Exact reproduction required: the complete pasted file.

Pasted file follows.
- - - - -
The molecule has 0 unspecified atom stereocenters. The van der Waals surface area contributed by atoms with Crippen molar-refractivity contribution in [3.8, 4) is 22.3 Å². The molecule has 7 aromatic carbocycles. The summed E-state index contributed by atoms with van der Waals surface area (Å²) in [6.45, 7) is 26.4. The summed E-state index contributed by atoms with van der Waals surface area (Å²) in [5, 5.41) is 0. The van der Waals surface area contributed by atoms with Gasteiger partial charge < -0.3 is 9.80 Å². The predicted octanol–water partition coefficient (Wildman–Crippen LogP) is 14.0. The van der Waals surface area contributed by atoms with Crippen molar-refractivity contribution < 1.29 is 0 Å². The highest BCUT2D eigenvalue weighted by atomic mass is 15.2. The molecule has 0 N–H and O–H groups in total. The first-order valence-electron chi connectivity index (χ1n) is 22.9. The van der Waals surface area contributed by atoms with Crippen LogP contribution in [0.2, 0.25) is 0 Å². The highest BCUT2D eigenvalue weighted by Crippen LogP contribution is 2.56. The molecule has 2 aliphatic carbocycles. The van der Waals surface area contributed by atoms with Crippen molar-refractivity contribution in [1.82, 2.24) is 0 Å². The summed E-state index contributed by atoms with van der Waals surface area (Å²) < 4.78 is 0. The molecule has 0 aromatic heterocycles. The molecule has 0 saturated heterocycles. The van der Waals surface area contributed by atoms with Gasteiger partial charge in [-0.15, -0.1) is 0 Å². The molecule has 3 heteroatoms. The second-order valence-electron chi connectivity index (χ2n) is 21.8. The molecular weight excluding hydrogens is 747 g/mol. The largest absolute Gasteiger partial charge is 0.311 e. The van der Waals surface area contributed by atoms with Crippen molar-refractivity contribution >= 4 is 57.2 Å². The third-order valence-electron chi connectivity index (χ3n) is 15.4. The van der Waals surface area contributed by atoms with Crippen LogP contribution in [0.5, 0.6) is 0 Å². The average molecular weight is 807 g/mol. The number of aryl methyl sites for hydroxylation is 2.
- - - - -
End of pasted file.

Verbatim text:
The molecule has 0 unspecified atom stereocenters. The van der Waals surface area contributed by atoms with Crippen molar-refractivity contribution in [3.8, 4) is 22.3 Å². The molecule has 7 aromatic carbocycles. The summed E-state index contributed by atoms with van der Waals surface area (Å²) in [6.45, 7) is 26.4. The summed E-state index contributed by atoms with van der Waals surface area (Å²) in [5, 5.41) is 0. The van der Waals surface area contributed by atoms with Gasteiger partial charge < -0.3 is 9.80 Å². The predicted octanol–water partition coefficient (Wildman–Crippen LogP) is 14.0. The van der Waals surface area contributed by atoms with Crippen molar-refractivity contribution < 1.29 is 0 Å². The highest BCUT2D eigenvalue weighted by atomic mass is 15.2. The molecule has 0 N–H and O–H groups in total. The first-order valence-electron chi connectivity index (χ1n) is 22.9. The van der Waals surface area contributed by atoms with Crippen LogP contribution in [0.2, 0.25) is 0 Å². The highest BCUT2D eigenvalue weighted by Crippen LogP contribution is 2.56. The molecule has 2 aliphatic carbocycles. The van der Waals surface area contributed by atoms with Crippen molar-refractivity contribution in [1.82, 2.24) is 0 Å². The summed E-state index contributed by atoms with van der Waals surface area (Å²) < 4.78 is 0. The molecule has 0 aromatic heterocycles. The molecule has 0 saturated heterocycles. The van der Waals surface area contributed by atoms with Gasteiger partial charge in [-0.15, -0.1) is 0 Å². The molecule has 3 heteroatoms. The second-order valence-electron chi connectivity index (χ2n) is 21.8. The molecular weight excluding hydrogens is 747 g/mol. The largest absolute Gasteiger partial charge is 0.311 e. The van der Waals surface area contributed by atoms with Crippen molar-refractivity contribution >= 4 is 57.2 Å². The third-order valence-electron chi connectivity index (χ3n) is 15.4. The van der Waals surface area contributed by atoms with Crippen LogP contribution in [0.5, 0.6) is 0 Å². The average molecular weight is 807 g/mol. The number of aryl methyl sites for hydroxylation is 2.